City Administrator Zack Thorington said Powellink has been lucrative enough to allow for the higher interest rates.

In an effort to assess the value of municipal investment in broadband networks, a University of Pennsylvania law school professor and graduate examined a dozen such projects around the country, including Powellink.

The 2017 analysis used net present value (NPV), which the researchers argue provides a more accurate picture of cash flowing into and out of an organization than a project’s operating profits and losses.

NPV takes into account the fact a dollar today is worth less than a dollar tomorrow. So, a dollar earned in the future might not be as valuable as one spent today. By discounting for this loss of value over time, a clearer picture of an investment’s return can be determined, authors Christopher Yoo and Timothy Pfenninger reason.

Comparing the project’s five-year NPV to the cost of the project, the study evaluated if it will remain solvent. If the five-year NPV is positive, the cash flow has to be large enough to cover the project cost. To get some sense of that likelihood, the researchers calculated the number of years a project would take to recover project costs.

The study concluded it would take 1,253 years for Powellink to turn positive.  Of course, that greatly exceeds the life of the infrastructure. The study also estimated the adjusted project cost per household was $2,215.

Based on those calculations, it might be easy to conclude Powellink was a bad investment, but the study had a very specific focus in calculating the value of the estimate. The study noted that smaller resident populations tend to produce better results, and Powell would fall into that category.


The bigger picture

A 2010 study by a project of the Institute for Local Self-Reliance, a non-profit community-focused think tank, had a different view of these projects, and reviewed Powellink positively.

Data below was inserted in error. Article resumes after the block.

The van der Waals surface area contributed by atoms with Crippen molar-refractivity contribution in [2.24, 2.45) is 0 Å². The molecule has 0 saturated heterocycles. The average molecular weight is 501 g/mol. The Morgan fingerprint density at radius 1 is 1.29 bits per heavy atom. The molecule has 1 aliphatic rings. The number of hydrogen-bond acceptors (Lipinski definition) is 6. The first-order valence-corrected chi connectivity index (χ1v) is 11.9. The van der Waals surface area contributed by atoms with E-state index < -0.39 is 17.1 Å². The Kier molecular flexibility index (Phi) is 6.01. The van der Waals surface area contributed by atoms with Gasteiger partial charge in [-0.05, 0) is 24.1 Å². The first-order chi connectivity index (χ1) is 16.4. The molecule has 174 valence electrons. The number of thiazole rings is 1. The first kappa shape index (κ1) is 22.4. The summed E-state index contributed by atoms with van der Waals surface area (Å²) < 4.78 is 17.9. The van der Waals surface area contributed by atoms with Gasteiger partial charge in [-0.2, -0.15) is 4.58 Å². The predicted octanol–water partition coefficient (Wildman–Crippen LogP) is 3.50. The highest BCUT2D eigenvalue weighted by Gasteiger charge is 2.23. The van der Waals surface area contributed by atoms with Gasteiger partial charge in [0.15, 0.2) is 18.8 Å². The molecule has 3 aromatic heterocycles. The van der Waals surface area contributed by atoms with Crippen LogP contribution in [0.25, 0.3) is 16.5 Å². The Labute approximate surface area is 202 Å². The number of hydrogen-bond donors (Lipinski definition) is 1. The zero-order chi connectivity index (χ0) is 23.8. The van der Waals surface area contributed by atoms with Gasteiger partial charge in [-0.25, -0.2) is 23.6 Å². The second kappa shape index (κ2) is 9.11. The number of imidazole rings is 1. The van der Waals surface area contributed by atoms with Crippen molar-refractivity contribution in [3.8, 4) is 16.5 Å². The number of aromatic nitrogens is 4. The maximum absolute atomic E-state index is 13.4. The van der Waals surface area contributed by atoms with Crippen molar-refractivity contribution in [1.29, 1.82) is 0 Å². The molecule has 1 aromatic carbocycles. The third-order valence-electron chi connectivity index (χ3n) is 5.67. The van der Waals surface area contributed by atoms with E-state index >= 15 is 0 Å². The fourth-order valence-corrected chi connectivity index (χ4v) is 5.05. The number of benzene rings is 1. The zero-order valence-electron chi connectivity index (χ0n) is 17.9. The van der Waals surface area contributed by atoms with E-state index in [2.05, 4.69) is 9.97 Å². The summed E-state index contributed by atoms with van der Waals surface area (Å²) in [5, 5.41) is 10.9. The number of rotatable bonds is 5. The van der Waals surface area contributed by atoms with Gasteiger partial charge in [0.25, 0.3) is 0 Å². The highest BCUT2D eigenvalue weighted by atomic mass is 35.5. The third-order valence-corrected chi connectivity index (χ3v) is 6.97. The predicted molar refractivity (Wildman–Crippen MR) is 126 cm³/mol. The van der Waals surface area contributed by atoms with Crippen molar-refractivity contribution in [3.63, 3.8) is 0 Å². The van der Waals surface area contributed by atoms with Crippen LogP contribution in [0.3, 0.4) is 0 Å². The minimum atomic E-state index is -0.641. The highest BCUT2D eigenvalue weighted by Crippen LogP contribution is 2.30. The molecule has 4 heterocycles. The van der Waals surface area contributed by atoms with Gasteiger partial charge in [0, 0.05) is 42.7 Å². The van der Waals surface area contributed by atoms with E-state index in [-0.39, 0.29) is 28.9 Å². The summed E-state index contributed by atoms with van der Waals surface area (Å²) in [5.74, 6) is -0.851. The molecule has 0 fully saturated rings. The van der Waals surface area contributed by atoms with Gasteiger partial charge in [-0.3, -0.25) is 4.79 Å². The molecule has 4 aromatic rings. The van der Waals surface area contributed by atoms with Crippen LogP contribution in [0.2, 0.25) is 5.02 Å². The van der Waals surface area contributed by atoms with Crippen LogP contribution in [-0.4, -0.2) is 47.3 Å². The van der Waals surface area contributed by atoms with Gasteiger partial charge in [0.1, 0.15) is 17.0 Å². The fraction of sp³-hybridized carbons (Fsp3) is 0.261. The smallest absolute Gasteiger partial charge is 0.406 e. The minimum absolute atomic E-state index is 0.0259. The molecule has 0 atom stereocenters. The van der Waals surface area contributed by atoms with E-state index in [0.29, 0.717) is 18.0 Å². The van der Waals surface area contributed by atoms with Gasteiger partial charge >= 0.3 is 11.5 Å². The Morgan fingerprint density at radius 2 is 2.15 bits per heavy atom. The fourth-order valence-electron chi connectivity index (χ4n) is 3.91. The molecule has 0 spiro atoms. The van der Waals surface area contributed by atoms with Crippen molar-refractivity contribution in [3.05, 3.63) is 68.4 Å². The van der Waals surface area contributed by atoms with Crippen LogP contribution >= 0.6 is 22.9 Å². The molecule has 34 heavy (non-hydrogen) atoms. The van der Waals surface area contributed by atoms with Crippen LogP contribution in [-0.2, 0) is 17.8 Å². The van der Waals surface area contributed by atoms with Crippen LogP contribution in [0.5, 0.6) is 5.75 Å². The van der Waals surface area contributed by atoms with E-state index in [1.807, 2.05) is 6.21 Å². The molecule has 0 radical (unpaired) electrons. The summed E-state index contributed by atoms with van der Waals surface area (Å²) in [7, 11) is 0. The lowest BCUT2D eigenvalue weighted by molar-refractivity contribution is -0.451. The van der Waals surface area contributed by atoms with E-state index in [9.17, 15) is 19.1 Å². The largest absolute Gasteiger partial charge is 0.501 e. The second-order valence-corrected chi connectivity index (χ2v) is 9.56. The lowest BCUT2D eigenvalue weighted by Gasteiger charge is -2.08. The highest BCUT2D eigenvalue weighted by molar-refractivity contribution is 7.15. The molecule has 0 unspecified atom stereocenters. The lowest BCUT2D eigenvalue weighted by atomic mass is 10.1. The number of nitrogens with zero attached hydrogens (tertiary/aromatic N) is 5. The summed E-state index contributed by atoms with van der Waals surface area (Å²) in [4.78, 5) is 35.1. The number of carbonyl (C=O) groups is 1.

The study pointed out that smaller communities wouldn’t likely have broadband networks constructed by any other means, and these can be beneficial for local economic development. Thorington agrees.

“If we are a community that can deliver very high-speed internet, that is enticing to businesses and people looking to relocate,” he said. “I do feel that today’s generations and future generations consider internet as a utility just like water, sewer, gas and electric.”

Thorington said that prior to Powellink, the incumbent internet service providers were not investing in the local network and insisted Powell did not need to increase internet speeds. Since Powellink went online, many ISPs in the region have increased speeds and invested more in the network.

“I believe Powellink was the driving force for the other ISPs to up their game with faster speeds and lower prices,” Thorington said.

He added that the state has recognized the value of high-speed broadband internet and invested a lot in helping bring it to more homes in the state.

In May, FCC Commissioner and rural broadband advocate Brendan Carr gave a talk at Northwest College concerning the needs of broadband access in rural America. The discussion drew businesses from outside of Powell, who find the lack of broadband access an impediment to their operations. More and more, business and broadband go hand-in-hand.

Nine years ago, when the city bought the revenue bond, the state wasn’t nearly as supportive of local broadband needs.

In 2018, then-Gov. Matt Mead signed legislation that provided $10 million to establish a grant fund to support broadband infrastructure. The bill included another $350,000 to support a position at the Wyoming Business Council and a Broadband Advisory Council to coordinate further broadband development in the state.